Ardern has once again ranked Australia’s most trusted politician

New Zealand Prime Minister Jacinda Ardern has once again been ranked as Australia’s most trusted politician.

The latest Ogilvy PR Credibility Index surveyed 1,000 Australian voters in February and found that 44% of respondents trusted Ardern more than any Australian politician.

It is not the first time that the Prime Minister of New Zealand has been voted Australia’s most trusted politician. In 2019, research firm Millward Brown surveyed 1,400 Australians and found Ardern had a credibility score of 77 out of 100.

Ogilvy’s Credibility Index found Ardern ranked ahead of Australian Prime Minister Scott Morrison and the country’s opposition leader, Anthony Albanese.

A total of 10% of voters in the poll had strong negative feelings towards Ardern, while 34% expressed strong negative feelings towards Morrison and 19% for Albanese.

As it stands, Ardern’s credibility is now at 66/100, down 11 points from the last poll three years ago, but still well ahead of Morrison, who scores 41/100. and Albanese, which ranks 41/100. US President Joe Biden got 46/100, British Prime Minister Boris Johnson got 40/100 and former US President Donald Trump got 28/100.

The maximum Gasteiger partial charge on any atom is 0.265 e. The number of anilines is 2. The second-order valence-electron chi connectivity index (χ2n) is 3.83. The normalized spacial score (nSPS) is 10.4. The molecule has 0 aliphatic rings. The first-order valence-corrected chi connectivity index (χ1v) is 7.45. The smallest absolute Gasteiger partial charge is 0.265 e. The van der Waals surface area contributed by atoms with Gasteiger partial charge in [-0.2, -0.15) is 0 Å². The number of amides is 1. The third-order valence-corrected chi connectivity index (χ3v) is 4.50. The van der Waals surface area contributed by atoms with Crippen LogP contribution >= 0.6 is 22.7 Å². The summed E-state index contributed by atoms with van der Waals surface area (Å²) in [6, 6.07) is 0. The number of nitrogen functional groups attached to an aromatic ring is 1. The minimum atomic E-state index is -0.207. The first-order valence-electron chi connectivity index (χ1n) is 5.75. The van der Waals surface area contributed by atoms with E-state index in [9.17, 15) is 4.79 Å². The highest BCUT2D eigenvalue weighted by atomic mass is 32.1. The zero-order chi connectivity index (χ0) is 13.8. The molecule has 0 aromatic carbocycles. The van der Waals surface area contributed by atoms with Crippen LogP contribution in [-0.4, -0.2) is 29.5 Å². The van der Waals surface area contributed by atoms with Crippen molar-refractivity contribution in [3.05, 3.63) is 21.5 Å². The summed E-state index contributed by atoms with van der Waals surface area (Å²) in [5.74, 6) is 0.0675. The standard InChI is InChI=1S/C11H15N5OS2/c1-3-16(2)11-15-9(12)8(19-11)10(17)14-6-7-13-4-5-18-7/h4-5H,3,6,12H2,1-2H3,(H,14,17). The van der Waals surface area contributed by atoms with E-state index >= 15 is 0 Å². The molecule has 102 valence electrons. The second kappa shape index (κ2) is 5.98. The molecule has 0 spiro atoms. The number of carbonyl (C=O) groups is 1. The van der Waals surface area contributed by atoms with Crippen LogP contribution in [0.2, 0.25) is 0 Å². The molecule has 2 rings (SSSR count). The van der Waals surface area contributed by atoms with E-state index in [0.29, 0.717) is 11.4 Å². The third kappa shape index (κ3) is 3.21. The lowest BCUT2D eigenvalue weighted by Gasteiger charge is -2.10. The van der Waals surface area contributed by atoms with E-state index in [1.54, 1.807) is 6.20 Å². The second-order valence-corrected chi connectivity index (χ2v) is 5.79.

“Jacinda Ardern was Australia’s favorite politician when we released our first Credibility Index report ahead of the last federal election in 2019. And our voters continue to rate the New Zealand Prime Minister far higher than any other any Australian politician in our survey,” Ogilvy said in his report. .

“She attracts a strong positive sentiment from 44% of voters in our survey, well ahead of Australian federal election candidates where Morrison and Albanese lead with 20%. Only 10% express strong negative feelings towards her, against 34 percent for Morrison and 19 percent for Albanese.

“Australian voters are far more likely to share her values, feel she is relevant to their lives and factually correct. They rate her far more than Scott Morrison or Anthony Albanese on affinity, engagement and integrity,” the report added.

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